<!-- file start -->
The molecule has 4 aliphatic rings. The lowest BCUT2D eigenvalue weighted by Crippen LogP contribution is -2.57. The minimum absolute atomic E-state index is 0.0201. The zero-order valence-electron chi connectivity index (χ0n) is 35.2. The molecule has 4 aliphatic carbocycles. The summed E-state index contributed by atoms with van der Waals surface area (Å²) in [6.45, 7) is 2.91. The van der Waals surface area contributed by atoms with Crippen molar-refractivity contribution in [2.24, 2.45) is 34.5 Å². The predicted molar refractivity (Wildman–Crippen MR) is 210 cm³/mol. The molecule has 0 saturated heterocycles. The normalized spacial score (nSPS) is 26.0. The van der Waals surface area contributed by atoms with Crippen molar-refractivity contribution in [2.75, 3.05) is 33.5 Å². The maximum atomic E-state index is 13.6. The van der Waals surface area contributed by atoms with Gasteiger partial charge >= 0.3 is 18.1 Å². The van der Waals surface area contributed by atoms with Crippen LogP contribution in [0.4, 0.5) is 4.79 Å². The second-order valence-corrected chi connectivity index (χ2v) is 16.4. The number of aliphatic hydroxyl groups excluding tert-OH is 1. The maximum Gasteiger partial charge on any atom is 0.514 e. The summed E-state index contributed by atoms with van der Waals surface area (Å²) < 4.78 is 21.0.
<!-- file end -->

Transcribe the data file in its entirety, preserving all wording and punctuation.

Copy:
The molecule has 4 aliphatic rings. The lowest BCUT2D eigenvalue weighted by Crippen LogP contribution is -2.57. The minimum absolute atomic E-state index is 0.0201. The zero-order valence-electron chi connectivity index (χ0n) is 35.2. The molecule has 4 aliphatic carbocycles. The summed E-state index contributed by atoms with van der Waals surface area (Å²) in [6.45, 7) is 2.91. The van der Waals surface area contributed by atoms with Crippen molar-refractivity contribution in [2.24, 2.45) is 34.5 Å². The predicted molar refractivity (Wildman–Crippen MR) is 210 cm³/mol. The molecule has 0 saturated heterocycles. The normalized spacial score (nSPS) is 26.0. The van der Waals surface area contributed by atoms with Crippen molar-refractivity contribution in [2.75, 3.05) is 33.5 Å². The maximum atomic E-state index is 13.6. The van der Waals surface area contributed by atoms with Gasteiger partial charge >= 0.3 is 18.1 Å². The van der Waals surface area contributed by atoms with Crippen LogP contribution in [0.4, 0.5) is 4.79 Å². The second-order valence-corrected chi connectivity index (χ2v) is 16.4. The number of aliphatic hydroxyl groups excluding tert-OH is 1. The maximum Gasteiger partial charge on any atom is 0.514 e. The summed E-state index contributed by atoms with van der Waals surface area (Å²) < 4.78 is 21.0.